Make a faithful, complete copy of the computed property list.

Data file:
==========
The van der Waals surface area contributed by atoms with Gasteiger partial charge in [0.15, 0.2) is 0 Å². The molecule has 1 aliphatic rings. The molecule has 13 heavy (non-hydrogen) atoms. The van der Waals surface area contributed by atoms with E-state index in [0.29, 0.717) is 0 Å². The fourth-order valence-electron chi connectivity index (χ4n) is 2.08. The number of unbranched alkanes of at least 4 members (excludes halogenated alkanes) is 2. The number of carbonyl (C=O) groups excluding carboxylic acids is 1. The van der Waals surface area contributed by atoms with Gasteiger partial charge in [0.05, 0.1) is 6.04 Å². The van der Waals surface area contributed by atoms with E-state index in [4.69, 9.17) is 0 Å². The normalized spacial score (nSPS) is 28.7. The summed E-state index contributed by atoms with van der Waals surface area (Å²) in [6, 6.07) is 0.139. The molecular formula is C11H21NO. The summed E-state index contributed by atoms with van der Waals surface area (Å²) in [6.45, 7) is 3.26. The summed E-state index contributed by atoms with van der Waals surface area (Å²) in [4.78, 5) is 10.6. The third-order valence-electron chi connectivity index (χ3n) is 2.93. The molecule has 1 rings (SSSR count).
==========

The van der Waals surface area contributed by atoms with Gasteiger partial charge in [0.15, 0.2) is 0 Å². The molecule has 1 aliphatic rings. The molecule has 13 heavy (non-hydrogen) atoms. The van der Waals surface area contributed by atoms with E-state index in [0.29, 0.717) is 0 Å². The fourth-order valence-electron chi connectivity index (χ4n) is 2.08. The number of unbranched alkanes of at least 4 members (excludes halogenated alkanes) is 2. The number of carbonyl (C=O) groups excluding carboxylic acids is 1. The van der Waals surface area contributed by atoms with Gasteiger partial charge in [0.05, 0.1) is 6.04 Å². The van der Waals surface area contributed by atoms with E-state index in [4.69, 9.17) is 0 Å². The normalized spacial score (nSPS) is 28.7. The summed E-state index contributed by atoms with van der Waals surface area (Å²) in [6, 6.07) is 0.139. The molecular formula is C11H21NO. The summed E-state index contributed by atoms with van der Waals surface area (Å²) in [6.45, 7) is 3.26. The summed E-state index contributed by atoms with van der Waals surface area (Å²) in [4.78, 5) is 10.6. The third-order valence-electron chi connectivity index (χ3n) is 2.93. The molecule has 1 rings (SSSR count).